Degree Type

Dissertation

Date of Award

2020

Degree Name

Doctor of Philosophy

Department

Chemical and Biological Engineering

Major

Chemical Engineering

First Advisor

Andrew C Hillier

Abstract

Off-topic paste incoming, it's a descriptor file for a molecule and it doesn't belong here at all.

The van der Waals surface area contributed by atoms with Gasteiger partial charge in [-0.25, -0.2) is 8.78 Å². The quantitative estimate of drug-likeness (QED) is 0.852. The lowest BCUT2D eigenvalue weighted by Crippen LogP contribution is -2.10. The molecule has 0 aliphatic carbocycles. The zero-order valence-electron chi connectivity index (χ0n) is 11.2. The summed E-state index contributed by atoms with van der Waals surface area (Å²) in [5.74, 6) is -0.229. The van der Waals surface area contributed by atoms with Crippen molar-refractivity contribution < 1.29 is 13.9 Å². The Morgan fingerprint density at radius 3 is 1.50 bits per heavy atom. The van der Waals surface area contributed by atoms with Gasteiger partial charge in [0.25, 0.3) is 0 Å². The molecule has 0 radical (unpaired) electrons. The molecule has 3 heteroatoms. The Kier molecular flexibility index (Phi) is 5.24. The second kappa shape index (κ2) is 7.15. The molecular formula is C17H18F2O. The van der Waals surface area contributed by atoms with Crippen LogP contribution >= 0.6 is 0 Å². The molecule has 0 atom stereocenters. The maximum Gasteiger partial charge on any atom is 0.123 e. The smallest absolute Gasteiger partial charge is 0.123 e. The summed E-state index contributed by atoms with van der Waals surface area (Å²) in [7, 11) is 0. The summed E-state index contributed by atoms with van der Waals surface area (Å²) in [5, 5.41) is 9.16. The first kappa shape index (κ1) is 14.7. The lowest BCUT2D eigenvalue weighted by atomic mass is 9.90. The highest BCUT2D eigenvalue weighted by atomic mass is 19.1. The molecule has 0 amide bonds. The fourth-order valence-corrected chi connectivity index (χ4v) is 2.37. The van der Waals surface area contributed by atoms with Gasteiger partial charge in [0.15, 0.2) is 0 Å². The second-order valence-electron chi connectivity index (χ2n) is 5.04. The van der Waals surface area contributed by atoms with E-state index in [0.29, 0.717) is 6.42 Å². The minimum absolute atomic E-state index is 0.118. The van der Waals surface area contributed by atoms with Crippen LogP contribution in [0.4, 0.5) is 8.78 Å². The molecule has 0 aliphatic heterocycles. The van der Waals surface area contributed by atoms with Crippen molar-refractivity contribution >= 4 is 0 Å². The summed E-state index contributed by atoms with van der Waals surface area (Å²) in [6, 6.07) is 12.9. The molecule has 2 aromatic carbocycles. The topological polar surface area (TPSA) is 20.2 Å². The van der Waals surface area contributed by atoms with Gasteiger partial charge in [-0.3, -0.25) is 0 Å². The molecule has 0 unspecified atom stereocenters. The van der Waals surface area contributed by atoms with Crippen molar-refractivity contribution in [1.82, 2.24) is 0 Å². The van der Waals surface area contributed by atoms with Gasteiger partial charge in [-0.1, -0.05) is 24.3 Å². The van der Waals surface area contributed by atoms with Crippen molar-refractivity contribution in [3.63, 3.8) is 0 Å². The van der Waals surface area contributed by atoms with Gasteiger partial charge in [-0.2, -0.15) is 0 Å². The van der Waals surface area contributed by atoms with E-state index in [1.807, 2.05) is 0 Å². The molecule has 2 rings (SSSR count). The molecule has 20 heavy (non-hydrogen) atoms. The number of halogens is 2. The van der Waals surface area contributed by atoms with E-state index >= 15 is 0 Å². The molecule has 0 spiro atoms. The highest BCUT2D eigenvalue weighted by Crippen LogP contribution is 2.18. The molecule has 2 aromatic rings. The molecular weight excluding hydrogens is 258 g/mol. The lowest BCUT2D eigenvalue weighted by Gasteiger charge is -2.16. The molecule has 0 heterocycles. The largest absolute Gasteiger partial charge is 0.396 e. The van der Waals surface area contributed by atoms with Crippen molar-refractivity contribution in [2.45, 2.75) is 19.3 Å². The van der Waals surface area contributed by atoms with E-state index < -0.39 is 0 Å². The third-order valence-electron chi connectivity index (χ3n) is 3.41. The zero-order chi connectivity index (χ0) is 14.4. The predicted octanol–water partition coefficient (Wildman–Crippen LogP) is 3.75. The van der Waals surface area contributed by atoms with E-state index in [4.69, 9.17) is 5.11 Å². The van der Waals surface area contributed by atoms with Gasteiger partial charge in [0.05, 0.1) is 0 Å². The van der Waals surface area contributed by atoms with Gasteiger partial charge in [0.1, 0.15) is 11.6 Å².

Nanostructured architectures made with bioinspired motifs represent a new paradigm of functional materials. This dissertation focused on creating different optical nanostructures using deoxyribonucleic acid (DNA) as a template. Particular interest was to fabricate metamaterial building blocks with the directed metallization of DNA. Optical metamaterials are artificially engineered materials that exhibit extraordinary electromagnetic properties that are governed by the physical properties of constituent unit cells with dimensions smaller than the wavelength of light. Split ring resonators (SRR) are one of the basic forms of metamaterial unit cells. They are required to be approximately near one-tenth of the resonance frequency in size, a dimension which is very challenging to obtain with traditional top-down techniques for the metamaterials to function in the visible or near IR frequency. To address the problem, we proposed that DNA nanotechnology as a bottom-up technique can solve the current limitations to fabricate nanoscale metamaterials. In this report, we have developed a robust metallization method to create DNA-origami templated metal nanostructures and metamaterial unit cells that are ~130 nm in size. We applied different characterization techniques to investigate the optical properties of the fabricated nanomaterials and metamaterials building blocks.